Like the other events this year, it was my pleasure to act as the Master of Ceremonies for the Chicago SWUG. I got to give a few presentations, provide the introductions, hand out the raffle prizes, and hang out with over 140 of my fellow THWACK members. I had the privilege of opening day one with a keynote and closing the event with some warnings and recommendations about alerts. Leon Adato was again in rare form talking about the discipline of monitoring, how to be empathetic to your users, and how to use some of the lesser-known tools to do some critical monitoring. Craig McDonald gave an excellent overview of how SolarWinds has been providing visual representations of data as our environments become more complex. Ashelena did a recap of what we learned over the year and how to leverage SolarWinds resources for the career growth and monitoring glory. Mike Driskell provided his expert opinion on when it's time to upgrade, migrate, scale up, or scale out. We heard from Kellie Mecham about how SolarWinds relies on our users at every stage of the SolarWinds Development Lifecycle. Jim Hansen took to time to explain why it's important to quantify data from the outside and the inside when troubleshooting system or user issues. Kathleen Walker reminded us all that security was part of our job with tips and tricks on having the necessary conversations as well as scaring us a little straight with some of current trends in ransomware.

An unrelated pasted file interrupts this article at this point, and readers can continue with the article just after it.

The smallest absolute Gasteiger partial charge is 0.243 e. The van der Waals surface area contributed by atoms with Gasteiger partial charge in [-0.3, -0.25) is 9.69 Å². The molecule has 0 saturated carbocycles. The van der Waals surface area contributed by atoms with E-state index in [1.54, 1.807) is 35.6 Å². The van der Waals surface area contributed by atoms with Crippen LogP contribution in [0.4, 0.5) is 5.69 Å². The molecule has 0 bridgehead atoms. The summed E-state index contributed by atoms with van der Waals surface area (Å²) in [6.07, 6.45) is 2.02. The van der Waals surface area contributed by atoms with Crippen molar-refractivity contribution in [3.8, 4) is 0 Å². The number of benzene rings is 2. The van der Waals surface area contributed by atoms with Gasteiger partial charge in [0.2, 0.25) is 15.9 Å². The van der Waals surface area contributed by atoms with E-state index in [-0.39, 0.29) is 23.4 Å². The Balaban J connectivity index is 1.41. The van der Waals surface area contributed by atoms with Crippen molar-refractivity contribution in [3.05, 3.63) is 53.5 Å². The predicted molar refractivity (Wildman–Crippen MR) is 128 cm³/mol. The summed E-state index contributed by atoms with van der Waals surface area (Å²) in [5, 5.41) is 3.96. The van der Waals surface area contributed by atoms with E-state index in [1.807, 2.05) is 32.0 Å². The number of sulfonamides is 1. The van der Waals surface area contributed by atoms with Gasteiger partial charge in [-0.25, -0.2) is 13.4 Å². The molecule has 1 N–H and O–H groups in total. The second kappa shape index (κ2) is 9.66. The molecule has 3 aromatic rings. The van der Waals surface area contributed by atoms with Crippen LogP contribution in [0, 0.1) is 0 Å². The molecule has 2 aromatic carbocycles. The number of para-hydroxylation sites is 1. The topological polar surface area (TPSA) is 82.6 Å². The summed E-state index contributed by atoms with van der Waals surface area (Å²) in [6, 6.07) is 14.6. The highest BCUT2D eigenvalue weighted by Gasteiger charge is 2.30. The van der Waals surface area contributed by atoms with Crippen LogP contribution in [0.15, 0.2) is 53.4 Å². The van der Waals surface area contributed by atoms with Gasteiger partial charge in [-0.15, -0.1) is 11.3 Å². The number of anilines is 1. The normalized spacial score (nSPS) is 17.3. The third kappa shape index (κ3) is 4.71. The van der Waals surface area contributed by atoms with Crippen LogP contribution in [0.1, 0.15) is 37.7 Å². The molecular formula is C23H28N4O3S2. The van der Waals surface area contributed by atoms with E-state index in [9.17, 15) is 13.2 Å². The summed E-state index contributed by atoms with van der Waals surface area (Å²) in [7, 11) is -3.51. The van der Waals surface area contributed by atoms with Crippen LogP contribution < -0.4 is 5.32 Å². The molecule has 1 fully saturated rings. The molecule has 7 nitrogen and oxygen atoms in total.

This trip, we brought three THWACK® MVPs to the stage. New MVP Dave Lando talked about his story of inheriting the Orion® Platform, what he did to claim control, and how he got the organization behind monitoring. Nick Zourdos couldn't let it go and had to tell you all why your dashboards are still bad. Thankfully, he provided tips and tricks on how they could be made better, including some examples and what he's done for his organization. And finally, Zack Mutchler demystified the Orion SDK by providing clear examples of how to dip your toes into working with the SolarWinds Orion API.